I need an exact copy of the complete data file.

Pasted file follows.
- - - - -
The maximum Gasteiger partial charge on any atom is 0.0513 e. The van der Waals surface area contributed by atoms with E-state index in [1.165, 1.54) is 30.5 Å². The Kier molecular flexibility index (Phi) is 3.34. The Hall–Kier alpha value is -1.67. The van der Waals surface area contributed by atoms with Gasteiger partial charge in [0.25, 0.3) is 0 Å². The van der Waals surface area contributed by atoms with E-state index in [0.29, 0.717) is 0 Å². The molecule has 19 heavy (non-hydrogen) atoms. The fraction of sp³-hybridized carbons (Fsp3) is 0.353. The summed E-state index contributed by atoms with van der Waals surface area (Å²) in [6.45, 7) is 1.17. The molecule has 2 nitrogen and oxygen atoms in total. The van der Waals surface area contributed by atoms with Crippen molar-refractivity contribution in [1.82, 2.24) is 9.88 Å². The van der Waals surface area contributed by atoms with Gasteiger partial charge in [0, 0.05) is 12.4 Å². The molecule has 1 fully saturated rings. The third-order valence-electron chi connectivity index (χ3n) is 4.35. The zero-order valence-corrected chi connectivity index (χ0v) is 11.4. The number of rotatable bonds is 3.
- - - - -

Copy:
The maximum Gasteiger partial charge on any atom is 0.0513 e. The van der Waals surface area contributed by atoms with E-state index in [1.165, 1.54) is 30.5 Å². The Kier molecular flexibility index (Phi) is 3.34. The Hall–Kier alpha value is -1.67. The van der Waals surface area contributed by atoms with Gasteiger partial charge in [0.25, 0.3) is 0 Å². The van der Waals surface area contributed by atoms with E-state index in [0.29, 0.717) is 0 Å². The molecule has 19 heavy (non-hydrogen) atoms. The fraction of sp³-hybridized carbons (Fsp3) is 0.353. The summed E-state index contributed by atoms with van der Waals surface area (Å²) in [6.45, 7) is 1.17. The molecule has 2 nitrogen and oxygen atoms in total. The van der Waals surface area contributed by atoms with Crippen molar-refractivity contribution in [1.82, 2.24) is 9.88 Å². The van der Waals surface area contributed by atoms with Gasteiger partial charge in [0, 0.05) is 12.4 Å². The molecule has 1 fully saturated rings. The third-order valence-electron chi connectivity index (χ3n) is 4.35. The zero-order valence-corrected chi connectivity index (χ0v) is 11.4. The number of rotatable bonds is 3.